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Facebook Rolling Out “Clear History” Tool


Facebook Rolling Out “Clear History” Tool

Facebook is finally starting to roll out a new feature allowing users to see which advertisers have their data and prevent them from using that data to target ads.

On Tuesday, the social network revealed a new option to delete “off-Facebook activity.” The company first mentioned its interest in such a product more than a year ago as it sought to assuage privacy concerns about how consumer data flows through its platform. Facebook CEO Mark Zuckerberg has promised more transparency around how businesses share data on their customers with the social network.

David Baser, director of product management at Facebook, says the project took longer than expected because it involved building data sets from scratch.

“We had to build out the ability to create an index that would let us show this data on a per-person basis, and enable people to see it and clear it, if they wanted to clear it, or even dissociate it going forward,” Baser says.

Also, the project had to go through testing that, among other revelations, found that people did not understand the basics of the program. That’s why the name was changed from “clear history” to “off-Facebook activity.”

“Clear history” may have implied that people could erase all data from the social network. However, the data relates only to what Facebook stores about users regarding their activity outside the social network. This is data that advertisers and developers collect on consumers and then share with Facebook to target ads.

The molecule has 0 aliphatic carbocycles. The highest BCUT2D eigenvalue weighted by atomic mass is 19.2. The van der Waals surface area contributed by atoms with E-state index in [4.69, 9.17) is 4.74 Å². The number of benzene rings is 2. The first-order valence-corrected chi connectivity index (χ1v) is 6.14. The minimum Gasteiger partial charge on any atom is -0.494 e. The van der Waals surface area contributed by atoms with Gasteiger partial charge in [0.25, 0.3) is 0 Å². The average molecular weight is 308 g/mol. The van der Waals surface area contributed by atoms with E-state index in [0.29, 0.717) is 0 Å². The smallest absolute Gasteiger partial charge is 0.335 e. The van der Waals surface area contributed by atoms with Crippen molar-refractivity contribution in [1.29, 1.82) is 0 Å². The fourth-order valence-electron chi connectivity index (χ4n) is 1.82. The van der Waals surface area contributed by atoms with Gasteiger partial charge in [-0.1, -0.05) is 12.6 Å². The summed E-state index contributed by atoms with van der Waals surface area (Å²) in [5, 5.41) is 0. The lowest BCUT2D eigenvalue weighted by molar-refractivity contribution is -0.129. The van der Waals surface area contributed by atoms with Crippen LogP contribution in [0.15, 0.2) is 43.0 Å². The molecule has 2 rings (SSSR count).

“Basically what the data was, where it comes from, how it works, was something that people didn’t quite understand,” Baser says. “And when we called it ‘clear history,’ the original name, we were setting people up to think it included more things than it did, or different things than it did, and we wanted to clarify that this is the data that businesses send Facebook that comes from off of Facebook. Not, say, on Facebook data, like clicking on a link.”

The new product is rolling out in waves, however, and not yet available in the U.S. It was first introduced today in Ireland, Spain and South Korea.

Here’s how the data-scrubbing product works: Users go into their settings, where they see an “off-Facebook activity” option. Within that menu item is a list of every advertiser, publisher and developer that has imported data about the user. A user can go through each entity and decide which ones to keep and which ones to erase. Keeping the data connection allows the brand to continue to target the user with ads, and erasing it means that entity won’t be able to continue the personalized messaging. There is also an option to erase all the data connections from all the Facebook partners at once. People can also prevent such data from being used in the future to target them on Facebook.